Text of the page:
Reveal yourself to him.

Isab.

O worthy Duke,
You bid me seek redemption of the devil:
Hear me yourself; for that which I must speak
Must either punish me, not being believed,

30

Or wring redress from you. Hear me, O hear me,

here!

Ang. My lord, her wits, I fear me, are not firm :

She hath been a suitor to me for her brother

Cut off by course of justice,

Isab.
By course of justice!
Ang. And she will speak most bitterly and strange.
Isab. Most strange, but yet most truly, will I speak :
That Angelo's fors worn; is it not strange?
That Angelo's a murderer; is 't not strange?
That Angelo is an adulterous thief,
An hypocrite, a virgin-violator;
Is it not strange and strange?

Duke.

40

Nay, it is ten times strange.

Isab. It is not truer he is Angelo

Duke.

Than this is all as true as it is strange :
Nay, it is ten times true; for truth is truth
To the end of reckoning.

Away with her !-Poor soul,

She speaks this in the infirmity of sense.

Isab. O prince, I conjure thee, as thou believest
There is another comfort than this world,
That thou neglect me not, with that opinion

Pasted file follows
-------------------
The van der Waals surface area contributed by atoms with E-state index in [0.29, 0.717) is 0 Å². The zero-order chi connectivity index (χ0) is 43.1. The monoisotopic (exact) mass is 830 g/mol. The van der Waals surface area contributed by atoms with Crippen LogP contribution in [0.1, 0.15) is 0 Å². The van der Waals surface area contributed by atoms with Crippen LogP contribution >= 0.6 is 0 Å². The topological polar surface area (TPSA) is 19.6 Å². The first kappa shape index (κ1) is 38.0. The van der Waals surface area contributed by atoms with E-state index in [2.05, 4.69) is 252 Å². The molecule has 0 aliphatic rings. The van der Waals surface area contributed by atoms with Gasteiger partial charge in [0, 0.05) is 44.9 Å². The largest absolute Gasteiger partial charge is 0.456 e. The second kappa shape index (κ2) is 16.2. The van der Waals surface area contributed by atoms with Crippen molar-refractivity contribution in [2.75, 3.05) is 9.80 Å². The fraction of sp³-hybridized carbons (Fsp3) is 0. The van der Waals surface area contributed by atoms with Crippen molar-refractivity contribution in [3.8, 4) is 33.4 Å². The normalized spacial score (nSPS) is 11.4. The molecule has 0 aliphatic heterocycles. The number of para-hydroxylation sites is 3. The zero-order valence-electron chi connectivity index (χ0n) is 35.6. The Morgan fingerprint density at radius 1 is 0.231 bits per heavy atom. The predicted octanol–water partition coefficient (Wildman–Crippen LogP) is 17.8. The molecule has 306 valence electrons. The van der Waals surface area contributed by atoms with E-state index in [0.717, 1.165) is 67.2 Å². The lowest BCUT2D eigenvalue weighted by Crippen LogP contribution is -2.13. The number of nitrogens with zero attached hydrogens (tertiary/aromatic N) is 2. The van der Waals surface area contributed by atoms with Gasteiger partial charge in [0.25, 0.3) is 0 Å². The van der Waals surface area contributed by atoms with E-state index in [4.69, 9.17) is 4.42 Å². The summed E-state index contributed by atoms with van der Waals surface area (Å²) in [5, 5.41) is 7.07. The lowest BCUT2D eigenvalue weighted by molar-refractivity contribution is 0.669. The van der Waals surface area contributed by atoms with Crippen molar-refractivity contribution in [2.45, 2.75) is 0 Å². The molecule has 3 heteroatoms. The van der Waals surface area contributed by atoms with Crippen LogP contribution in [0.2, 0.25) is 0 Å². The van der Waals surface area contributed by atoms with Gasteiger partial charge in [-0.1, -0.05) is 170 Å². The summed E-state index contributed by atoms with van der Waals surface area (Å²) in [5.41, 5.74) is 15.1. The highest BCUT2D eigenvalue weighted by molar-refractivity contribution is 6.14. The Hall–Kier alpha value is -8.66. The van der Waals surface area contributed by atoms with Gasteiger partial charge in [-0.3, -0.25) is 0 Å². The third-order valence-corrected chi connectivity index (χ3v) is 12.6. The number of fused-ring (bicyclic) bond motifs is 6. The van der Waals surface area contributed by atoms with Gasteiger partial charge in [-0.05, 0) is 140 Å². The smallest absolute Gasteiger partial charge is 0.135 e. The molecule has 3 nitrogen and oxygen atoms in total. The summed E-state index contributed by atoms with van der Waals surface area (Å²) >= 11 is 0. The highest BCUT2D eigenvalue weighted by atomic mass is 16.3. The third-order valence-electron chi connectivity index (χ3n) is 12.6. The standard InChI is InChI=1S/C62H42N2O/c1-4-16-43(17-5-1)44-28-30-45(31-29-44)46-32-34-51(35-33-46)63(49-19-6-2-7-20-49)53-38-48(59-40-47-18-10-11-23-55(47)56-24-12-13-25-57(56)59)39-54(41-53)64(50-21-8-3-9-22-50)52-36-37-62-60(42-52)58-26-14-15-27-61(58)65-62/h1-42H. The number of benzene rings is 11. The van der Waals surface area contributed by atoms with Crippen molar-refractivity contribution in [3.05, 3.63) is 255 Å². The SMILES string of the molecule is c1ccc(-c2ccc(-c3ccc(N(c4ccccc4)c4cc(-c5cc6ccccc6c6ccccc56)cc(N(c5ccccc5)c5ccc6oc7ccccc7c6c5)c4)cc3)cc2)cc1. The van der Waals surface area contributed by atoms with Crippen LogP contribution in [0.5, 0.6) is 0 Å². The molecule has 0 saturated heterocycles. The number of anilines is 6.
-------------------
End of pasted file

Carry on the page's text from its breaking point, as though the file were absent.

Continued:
That I am touch'd with madness!

Duke.

possible

50

Make not im

That which but seems unlike: 'tis not impossible
But one, the wicked'st caitiff on the ground,
May seem as shy, as grave, as just, as absolute
As Angelo; even so may Angelo,

In all his dressings, characts, titles, forms,
Be an arch-villain; believe it, royal prince:
If he be less, he's nothing; but he's more,
Had I more name for badness.

By mine honesty,

Isab.

Duke.

If she be mad,-as I believe no other,-
Her madness hath the oddest frame of sense,
Such a dependency of thing on thing,

As e'er I heard in madness.

O gracious Duke,

Harp not on that; nor do not banish reason
For inequality; but let your reason serve
To make the truth appear where it seems hid,
And hide the false seems true.

60

Many that are not mad
What would you

Have, sure, more lack of reason.

say?

Isab. I am the sister of one Claudio,

Lucio.

Condemn'd upon the act of fornication